WASHINGTON — U.S. Sen. Shelley Moore Capito, R-W.Va., acted on legislation Wednesday that would require the Environmental Protection Agency to declare per- and polyfluoroalkyl substances (PFAS) as hazardous substances eligible for cleanup funds under the Superfund law.
The legislation also would require that polluters undertake or pay for remediation.
Joining Capito on the legislation was Kirsten Gillibrand, D-N.Y.; both are members of the Senate Environment and Public Works Committee, and the bill was first proposed in March.
The Protect Drinking Water from PFAS Act of 2019, introduced Wednesday, is bipartisan legislation that would require the EPA to establish an enforceable standard under the Safe Drinking Water Act for PFAS in drinking water.
PFAS are a group of thousands of manufactured chemicals that can seep into drinking water supplies, such as C8, and have contaminated communities across the country, the legislation notes.
“In recent years, a growing body of science has shown the harmful effects certain PFAS pollutants can have on individuals with prolonged exposure to them, and it’s important that we do what we can to address that risk — especially in the drinking water our communities rely on,” Capito said. “By requiring EPA to set a national drinking water standard for PFAS, we can ensure West Virginians and others can have faith in their access to safe, clean drinking water and help protect the health and well-being of Americans across the country.”
C8 was once used to make Teflon at the Washington Works in Wood County. A science panel studying the health data from 70,000 residents of the Mid-Ohio Valley determined a possible link between C8 and five diseases in humans.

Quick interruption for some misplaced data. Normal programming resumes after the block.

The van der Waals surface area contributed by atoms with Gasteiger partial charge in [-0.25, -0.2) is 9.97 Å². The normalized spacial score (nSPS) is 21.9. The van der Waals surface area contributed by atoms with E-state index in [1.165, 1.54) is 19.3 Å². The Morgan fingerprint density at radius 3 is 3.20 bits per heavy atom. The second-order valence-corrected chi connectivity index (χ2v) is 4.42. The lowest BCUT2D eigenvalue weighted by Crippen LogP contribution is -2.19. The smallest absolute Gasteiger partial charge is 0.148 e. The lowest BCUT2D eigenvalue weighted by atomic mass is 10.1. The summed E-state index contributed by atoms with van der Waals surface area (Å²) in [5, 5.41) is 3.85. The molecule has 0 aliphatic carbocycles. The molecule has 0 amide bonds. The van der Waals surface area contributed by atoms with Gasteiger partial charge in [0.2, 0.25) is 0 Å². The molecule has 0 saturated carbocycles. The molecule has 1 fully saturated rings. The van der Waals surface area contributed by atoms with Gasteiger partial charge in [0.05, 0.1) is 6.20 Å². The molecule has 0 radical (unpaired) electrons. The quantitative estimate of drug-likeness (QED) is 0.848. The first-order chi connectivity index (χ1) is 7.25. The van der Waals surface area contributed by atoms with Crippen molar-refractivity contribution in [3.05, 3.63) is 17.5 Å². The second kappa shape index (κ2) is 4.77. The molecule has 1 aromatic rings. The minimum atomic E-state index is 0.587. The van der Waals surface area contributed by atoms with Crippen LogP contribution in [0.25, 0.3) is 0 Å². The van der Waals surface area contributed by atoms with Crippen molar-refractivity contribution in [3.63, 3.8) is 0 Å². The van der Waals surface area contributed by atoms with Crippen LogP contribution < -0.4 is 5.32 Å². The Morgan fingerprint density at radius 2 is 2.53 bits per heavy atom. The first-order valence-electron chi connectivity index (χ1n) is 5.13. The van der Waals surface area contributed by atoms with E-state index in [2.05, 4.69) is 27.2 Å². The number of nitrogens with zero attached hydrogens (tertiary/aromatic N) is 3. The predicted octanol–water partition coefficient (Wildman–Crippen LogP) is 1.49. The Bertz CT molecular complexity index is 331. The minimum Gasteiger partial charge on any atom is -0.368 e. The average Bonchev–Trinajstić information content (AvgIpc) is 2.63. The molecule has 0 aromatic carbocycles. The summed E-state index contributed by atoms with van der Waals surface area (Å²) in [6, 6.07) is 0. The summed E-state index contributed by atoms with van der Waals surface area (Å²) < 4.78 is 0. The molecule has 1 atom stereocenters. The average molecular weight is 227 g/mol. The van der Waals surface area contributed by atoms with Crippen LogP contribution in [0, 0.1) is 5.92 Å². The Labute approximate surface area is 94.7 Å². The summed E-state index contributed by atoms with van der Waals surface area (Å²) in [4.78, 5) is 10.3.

PFAS have been linked to cancers and other serious health and developmental effects. A new report shows potentially 19 million Americans are using public water systems exposed to PFAS contamination. However, no regulatory standards currently exist to protect from this health hazard, the release said.
“It is the EPA’s job to protect Americans from highly toxic chemicals like PFAS, but they have failed to do what is necessary to help ensure our families in New York and across the country are no longer exposed to dangerous levels of PFAS in their drinking water,” Gillibrand said. “This is a widespread crisis that is putting the health of millions of Americans at risk, and I’m proud to partner with Senator Capito on this bipartisan legislation to require the EPA to finally establish a clear national drinking water standard for PFAS and protect public health. Clean water is an essential right that all Americans deserve, and I urge my colleagues to join with me to quickly pass this legislation.”
In May 2018, during a national meeting, former EPA Administrator Scott Pruitt said the agency would propose designating PFOA and PFOS, two PFAS chemicals, as “hazardous substances” through one of the available statutory mechanisms.
In February, the EPA released its PFAS Action Plan that included another commitment by EPA to make that designation for PFOA and PFOS, but it did not identify the available statutory mechanism it would use or how long the designation process would take to complete, a release from Capito’s office said.
This bill would group all PFAS chemicals under one Maximum Contaminant Level, the release said.
The Protect Drinking Water from PFAS Act of 2019 would require EPA to set a Maximum Contaminant Level and Primary National Drinking Water Regulation for PFAS within two years of the bill becoming law, according to the release.
Maximum Contaminant Levels are health-based standards the EPA sets for drinking water quality to determine the legal limit of a contaminant that is permitted in public water systems.